(3) adds time to work on the brief for the counseled party as compared to a pro se party submitting the brief not by electronic means (where the rule requires that the court receives the filing on the deadline, not that the filing must be mailed on the deadline, and mailing takes time); and
My husband, on his pro se appeals, sent applications to the U.S. Court of Appeals (same as to the U.S. District Court for the Northern District of New York) to apply electronically. All of them were not even denied - ignored.
Thus, he was forced to comply with deadlines by submissions through regular mail, and do it not even by certified - by overnight mail, because only that type of mail guarantees delivery on a certain date.
I fail to understand why attorneys practicing in the U.S. Court of Appeals for the 2nd Circuit are required to file electronically - and, thus, are saved the expense and hassle described above, associated with "regular" filing by mail, as well as given extra time to work on their briefs, while pro se parties who are presumably less knowledgeable in the law and need more time to research their briefs, are actually given less time to do that?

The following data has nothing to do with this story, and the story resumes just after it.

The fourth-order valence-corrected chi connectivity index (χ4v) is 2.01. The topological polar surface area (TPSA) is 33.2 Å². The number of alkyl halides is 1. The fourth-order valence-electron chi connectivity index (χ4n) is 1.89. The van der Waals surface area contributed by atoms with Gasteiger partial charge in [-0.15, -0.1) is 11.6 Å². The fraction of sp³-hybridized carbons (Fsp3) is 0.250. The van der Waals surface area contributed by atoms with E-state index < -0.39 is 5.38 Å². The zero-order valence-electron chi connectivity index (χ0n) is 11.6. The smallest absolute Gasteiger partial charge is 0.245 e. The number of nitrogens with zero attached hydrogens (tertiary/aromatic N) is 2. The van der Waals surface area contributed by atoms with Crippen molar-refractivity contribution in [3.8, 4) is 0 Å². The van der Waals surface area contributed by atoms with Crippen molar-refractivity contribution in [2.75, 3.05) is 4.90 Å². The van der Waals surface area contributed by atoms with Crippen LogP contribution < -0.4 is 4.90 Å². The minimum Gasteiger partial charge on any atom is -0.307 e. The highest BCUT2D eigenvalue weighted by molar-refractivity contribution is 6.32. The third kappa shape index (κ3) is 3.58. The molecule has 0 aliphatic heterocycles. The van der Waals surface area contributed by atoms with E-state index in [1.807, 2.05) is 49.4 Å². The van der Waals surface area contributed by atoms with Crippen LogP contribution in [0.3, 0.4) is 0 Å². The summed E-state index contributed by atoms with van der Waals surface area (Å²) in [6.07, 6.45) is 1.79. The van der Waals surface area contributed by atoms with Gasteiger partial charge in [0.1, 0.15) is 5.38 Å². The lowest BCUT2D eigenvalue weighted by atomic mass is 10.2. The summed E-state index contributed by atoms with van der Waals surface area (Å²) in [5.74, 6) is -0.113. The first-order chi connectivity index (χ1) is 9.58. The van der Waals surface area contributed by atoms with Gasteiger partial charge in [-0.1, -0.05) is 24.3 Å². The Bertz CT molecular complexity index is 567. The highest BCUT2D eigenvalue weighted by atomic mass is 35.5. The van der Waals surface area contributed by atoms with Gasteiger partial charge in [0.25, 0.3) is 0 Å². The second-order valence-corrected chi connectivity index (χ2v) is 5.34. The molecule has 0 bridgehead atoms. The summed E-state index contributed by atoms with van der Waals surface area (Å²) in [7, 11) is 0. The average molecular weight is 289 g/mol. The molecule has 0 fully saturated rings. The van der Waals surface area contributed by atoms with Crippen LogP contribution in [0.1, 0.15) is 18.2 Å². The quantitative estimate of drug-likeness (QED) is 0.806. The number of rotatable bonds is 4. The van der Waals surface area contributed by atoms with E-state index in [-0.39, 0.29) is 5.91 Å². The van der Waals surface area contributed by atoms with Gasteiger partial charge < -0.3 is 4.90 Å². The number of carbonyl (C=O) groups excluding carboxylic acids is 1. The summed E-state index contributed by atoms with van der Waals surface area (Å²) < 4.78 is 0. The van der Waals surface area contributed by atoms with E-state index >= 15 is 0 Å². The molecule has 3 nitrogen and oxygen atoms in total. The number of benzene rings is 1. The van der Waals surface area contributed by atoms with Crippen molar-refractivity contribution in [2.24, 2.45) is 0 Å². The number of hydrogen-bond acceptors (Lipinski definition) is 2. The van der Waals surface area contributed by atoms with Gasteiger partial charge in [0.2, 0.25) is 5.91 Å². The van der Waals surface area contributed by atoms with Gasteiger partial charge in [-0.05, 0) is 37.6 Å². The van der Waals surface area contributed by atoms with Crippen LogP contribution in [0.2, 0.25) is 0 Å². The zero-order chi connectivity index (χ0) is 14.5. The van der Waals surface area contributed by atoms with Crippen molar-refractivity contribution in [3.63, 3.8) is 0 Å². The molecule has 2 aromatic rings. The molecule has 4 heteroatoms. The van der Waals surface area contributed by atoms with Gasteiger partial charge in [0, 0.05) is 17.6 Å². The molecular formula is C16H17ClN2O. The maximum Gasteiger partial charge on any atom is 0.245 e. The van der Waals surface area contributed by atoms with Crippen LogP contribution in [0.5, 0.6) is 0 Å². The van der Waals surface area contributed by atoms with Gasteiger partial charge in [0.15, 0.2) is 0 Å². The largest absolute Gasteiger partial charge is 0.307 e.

It may be a sheer lack of thinking, but that lack of thinking, nevertheless, discriminates against pro se parties big time and takes away from them opportunities for access to courts, in violation of both the Equal Protection Clause of the 14th Amendment and the Petitions Clause of the 1st Amendment, not to mention the Due Process Clause of the 14th Amendment.
There is no rational, legal or constitutional basis for such discrimination, for counsel to be "required" (or, rather, given an indisputable right) to file electronically, while pro se appellants must necessarily apply for permission to file electronically at the court's discretion, and the court, in its discretion, ignores such requests from pro se parties.
It is laughable to claim that in our day and age where everybody is posting on social networks through their phones and where there have been raised generations of Americans who were taught in school how to use computers and the Internet, attorneys are somehow more savvy than pro se parties in electronic filing.